Renewable energy rollout ‘turbocharged’ by global energy crisis, says IEA

Solar panels in Shanghai. China is on course to build nearly half of all new global renewable power capacity over the next five years (Getty)
Solar panels in Shanghai. China is on course to build nearly half of all new global renewable power capacity over the next five years (Getty)

The energy crisis has "turbocharged" renewable projects around the world, with countries on course to add as much renewable power in the next five years as they did in the past 20, according to a new analysis.

This means total renewable energy capacity growth will almost double by 2027 and see renewables overtake coal as the world’s number one source of power, the International Energy Agency (IEA) said.

The organisation, which works with countries to shape energy policies, said the shift could feasibly keep the 2015 Paris Agreement target of keeping warming down to just a 1.5C rise in global temperatures alive.

IEA’s Renewables 2022 report found that energy security concerns driven by Russia’s invasion of Ukraine had increasingly motivated countries to reduce dependence on imported fossil fuels following huge price spikes, and instead turn to solar and wind power.

Global renewable power capacity is now expected to grow by 2,400 gigawatts (GW) over the 2022-2027 period, an amount equal to the entire power capacity of China today, according to the report.

The agency said this "massive" increase is 30 per cent higher than the growth forecast just one year ago, highlighting how quickly governments have thrown additional policy weight behind renewables.

The IEA also found that renewables are now on course to account for over 90 per cent of global electricity expansion over the next five years, with this rate meaning they will overtake coal to become the largest source of global electricity "by early 2025".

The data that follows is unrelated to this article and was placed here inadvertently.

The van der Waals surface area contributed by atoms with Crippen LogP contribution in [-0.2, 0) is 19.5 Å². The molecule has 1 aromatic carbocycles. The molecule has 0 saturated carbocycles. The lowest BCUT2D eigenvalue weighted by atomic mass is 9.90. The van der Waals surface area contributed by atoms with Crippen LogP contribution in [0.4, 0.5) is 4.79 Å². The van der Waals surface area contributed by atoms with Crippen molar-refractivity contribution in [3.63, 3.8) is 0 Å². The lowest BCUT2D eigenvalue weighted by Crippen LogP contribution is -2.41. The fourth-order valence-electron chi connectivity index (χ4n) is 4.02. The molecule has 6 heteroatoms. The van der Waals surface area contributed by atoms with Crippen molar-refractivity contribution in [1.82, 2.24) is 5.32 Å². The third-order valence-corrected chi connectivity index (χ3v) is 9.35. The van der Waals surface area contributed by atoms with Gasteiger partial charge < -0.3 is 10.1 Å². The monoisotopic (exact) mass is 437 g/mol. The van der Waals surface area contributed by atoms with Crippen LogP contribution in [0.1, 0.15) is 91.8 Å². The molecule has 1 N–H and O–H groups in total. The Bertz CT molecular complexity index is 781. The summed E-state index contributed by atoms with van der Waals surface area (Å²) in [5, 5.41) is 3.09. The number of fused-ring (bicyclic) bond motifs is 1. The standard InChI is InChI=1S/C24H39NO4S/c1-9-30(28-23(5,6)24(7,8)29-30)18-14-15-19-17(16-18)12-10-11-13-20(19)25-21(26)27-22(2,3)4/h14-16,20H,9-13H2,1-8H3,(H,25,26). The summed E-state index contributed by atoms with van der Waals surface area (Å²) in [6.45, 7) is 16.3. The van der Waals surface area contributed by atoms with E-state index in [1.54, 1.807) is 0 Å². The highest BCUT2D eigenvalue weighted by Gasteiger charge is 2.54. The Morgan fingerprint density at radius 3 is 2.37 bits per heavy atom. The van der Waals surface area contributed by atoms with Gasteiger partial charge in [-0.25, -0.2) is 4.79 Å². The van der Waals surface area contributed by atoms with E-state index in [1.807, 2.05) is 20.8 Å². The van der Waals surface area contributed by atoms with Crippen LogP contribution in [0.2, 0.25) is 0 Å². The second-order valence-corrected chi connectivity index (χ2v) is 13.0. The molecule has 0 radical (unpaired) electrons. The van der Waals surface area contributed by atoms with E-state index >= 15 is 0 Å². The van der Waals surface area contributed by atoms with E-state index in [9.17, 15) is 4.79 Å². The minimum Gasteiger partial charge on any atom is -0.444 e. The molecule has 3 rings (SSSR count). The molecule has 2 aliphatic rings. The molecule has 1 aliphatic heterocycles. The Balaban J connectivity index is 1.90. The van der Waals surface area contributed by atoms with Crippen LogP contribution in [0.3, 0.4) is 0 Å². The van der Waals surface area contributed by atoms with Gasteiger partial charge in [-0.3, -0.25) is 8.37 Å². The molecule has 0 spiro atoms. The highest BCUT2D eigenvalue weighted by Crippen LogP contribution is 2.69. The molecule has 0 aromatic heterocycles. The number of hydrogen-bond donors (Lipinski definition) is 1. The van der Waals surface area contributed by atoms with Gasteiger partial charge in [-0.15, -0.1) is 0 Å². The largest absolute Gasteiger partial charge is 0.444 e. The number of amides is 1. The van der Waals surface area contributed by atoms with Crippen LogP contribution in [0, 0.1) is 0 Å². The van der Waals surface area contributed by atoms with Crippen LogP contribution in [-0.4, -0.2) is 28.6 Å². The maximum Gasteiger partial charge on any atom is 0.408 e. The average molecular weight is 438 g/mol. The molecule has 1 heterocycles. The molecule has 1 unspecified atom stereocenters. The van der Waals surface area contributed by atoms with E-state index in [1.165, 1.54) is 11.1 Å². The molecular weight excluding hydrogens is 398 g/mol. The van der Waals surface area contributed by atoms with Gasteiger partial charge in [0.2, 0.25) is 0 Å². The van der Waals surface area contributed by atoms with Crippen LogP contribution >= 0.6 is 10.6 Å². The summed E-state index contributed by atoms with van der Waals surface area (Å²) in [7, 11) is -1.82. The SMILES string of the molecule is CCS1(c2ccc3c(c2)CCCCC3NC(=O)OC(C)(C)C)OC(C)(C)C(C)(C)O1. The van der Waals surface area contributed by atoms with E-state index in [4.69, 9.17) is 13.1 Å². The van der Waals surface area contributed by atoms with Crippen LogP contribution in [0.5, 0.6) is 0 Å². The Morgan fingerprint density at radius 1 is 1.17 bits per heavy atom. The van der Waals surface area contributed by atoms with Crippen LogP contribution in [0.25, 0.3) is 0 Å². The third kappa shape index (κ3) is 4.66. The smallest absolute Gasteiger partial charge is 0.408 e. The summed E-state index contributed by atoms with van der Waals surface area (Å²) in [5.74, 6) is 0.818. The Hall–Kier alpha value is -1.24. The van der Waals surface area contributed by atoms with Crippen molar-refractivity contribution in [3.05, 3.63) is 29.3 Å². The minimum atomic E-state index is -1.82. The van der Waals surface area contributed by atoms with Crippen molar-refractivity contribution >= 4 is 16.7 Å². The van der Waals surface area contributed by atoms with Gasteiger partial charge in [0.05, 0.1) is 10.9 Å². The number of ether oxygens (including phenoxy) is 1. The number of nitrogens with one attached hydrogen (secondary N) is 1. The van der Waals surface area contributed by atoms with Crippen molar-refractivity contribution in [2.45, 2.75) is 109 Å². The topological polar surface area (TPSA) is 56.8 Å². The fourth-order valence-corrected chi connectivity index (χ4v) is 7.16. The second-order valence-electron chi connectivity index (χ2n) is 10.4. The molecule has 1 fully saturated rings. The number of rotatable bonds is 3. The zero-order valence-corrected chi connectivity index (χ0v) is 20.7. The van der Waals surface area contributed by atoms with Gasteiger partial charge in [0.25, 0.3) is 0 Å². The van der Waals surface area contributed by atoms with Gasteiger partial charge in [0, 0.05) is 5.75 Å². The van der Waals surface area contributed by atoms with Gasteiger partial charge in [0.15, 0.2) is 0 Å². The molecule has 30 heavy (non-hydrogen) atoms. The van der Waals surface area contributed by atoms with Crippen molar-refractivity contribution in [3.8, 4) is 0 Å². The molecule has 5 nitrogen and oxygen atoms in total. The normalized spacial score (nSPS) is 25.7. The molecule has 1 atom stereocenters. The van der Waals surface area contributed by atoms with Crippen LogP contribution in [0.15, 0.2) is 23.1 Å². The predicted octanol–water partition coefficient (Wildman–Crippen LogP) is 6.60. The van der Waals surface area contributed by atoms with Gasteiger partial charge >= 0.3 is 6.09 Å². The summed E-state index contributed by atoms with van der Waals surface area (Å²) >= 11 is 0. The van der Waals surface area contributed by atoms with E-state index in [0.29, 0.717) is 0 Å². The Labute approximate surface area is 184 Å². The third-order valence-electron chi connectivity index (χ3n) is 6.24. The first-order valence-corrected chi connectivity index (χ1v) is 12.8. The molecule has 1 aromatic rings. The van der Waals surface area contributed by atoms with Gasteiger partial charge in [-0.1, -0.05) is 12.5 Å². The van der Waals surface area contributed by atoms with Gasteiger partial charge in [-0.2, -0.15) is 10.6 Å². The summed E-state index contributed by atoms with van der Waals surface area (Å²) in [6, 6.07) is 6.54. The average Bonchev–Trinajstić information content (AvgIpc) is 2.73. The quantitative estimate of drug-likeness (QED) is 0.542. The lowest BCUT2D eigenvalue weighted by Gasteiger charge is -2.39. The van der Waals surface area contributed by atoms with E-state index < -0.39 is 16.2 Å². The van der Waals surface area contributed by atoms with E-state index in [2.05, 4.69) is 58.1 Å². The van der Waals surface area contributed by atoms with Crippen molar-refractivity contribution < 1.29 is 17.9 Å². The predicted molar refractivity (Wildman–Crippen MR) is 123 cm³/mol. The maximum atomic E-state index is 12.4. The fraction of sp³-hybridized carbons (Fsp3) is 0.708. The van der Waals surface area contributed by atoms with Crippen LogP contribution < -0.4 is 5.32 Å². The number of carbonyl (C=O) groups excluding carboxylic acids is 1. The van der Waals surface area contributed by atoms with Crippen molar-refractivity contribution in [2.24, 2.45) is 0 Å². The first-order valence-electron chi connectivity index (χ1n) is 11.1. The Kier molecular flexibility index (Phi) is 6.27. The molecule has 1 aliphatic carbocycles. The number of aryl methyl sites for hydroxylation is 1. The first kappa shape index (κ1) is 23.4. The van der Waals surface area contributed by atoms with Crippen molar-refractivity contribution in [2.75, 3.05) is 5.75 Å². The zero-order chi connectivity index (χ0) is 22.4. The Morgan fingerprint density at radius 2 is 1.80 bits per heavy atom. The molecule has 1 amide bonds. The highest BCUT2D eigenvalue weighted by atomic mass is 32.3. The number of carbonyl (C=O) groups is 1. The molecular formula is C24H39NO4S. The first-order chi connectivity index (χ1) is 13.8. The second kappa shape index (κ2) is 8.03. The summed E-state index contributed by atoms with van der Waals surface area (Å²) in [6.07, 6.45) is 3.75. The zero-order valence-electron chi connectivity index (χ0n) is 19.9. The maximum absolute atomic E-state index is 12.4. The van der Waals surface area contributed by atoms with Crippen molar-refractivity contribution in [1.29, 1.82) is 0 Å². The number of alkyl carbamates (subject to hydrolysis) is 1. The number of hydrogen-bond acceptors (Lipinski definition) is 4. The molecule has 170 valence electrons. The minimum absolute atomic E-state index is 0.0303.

IEA executive director Fatih Birol said the scale of the energy crisis has resulted in the world rapidly hitting a turning point regarding desirable energy production means.

He said: “Renewables were already expanding quickly, but the global energy crisis has kicked them into an extraordinary new phase of even faster growth as countries seek to capitalise on their energy security benefits.

"The world is set to add as much renewable power in the next five years as it did in the previous 20 years. This is a clear example of how the current energy crisis can be a historic turning point towards a cleaner and more secure future world energy system."

He added: "Renewables’ continued acceleration is critical to help keep the door open to limiting global warming to 1.5C.”

While the war in Ukraine and resultant surge in fossil fuel prices mean governments, businesses and households are all seeking to move away from these polluting and economically volatile energy sources faster than ever, the IEA report says "an even faster deployment" could be made if states implement supportive policies.

In Europe, the amount of renewable power capacity added in the 2022-27 period is forecast to be twice as high as in the previous five-year period.

But the IEA said a more rapid roll-out of renewables could be achieved if the EU moved to streamline and reduce permitting times, improved auction designs and provided better visibility on auction schedules, and should also improve incentive schemes to support rooftop solar.

In the UK, prime minister Rishi Sunak is under growing pressure from his own party to make a U-turn to allow onshore wind projects to go ahead, but an effective ban on solar panels being placed on most areas of farmland remains in place.

Beyond Europe, the surge in renewable projects due to come online in the next five years is driven by China, the United States and India, "which are all implementing policies and introducing regulatory and market reforms more quickly than previously planned to combat the energy crisis," the IEA report said.

China is expected to account for almost half of new global renewable power capacity additions over the 2022-2027 period.

Meanwhile, the US government’s new Inflation Reduction Act, slashing tax on green industries, has provided new support and long-term visibility for the expansion of renewables.

Utility-scale solar PV and onshore wind are the cheapest options for new electricity generation in a significant majority of countries worldwide.

Global solar PV capacity is set to almost triple over the 2022-2027 period, the report said, with this expansion being enough to surpass coal and make solar PV the largest source of power capacity in the world.

The report has also forecast a further acceleration of installations of solar panels on residential and commercial rooftops, which the authors say will help consumers reduce energy bills.

As well as the surge in solar, global wind capacity will double over the forecast period, with offshore projects accounting for one-fifth of the growth.

Together, wind and solar will account for over 90 per cent of the renewable power capacity that is added over the next five years.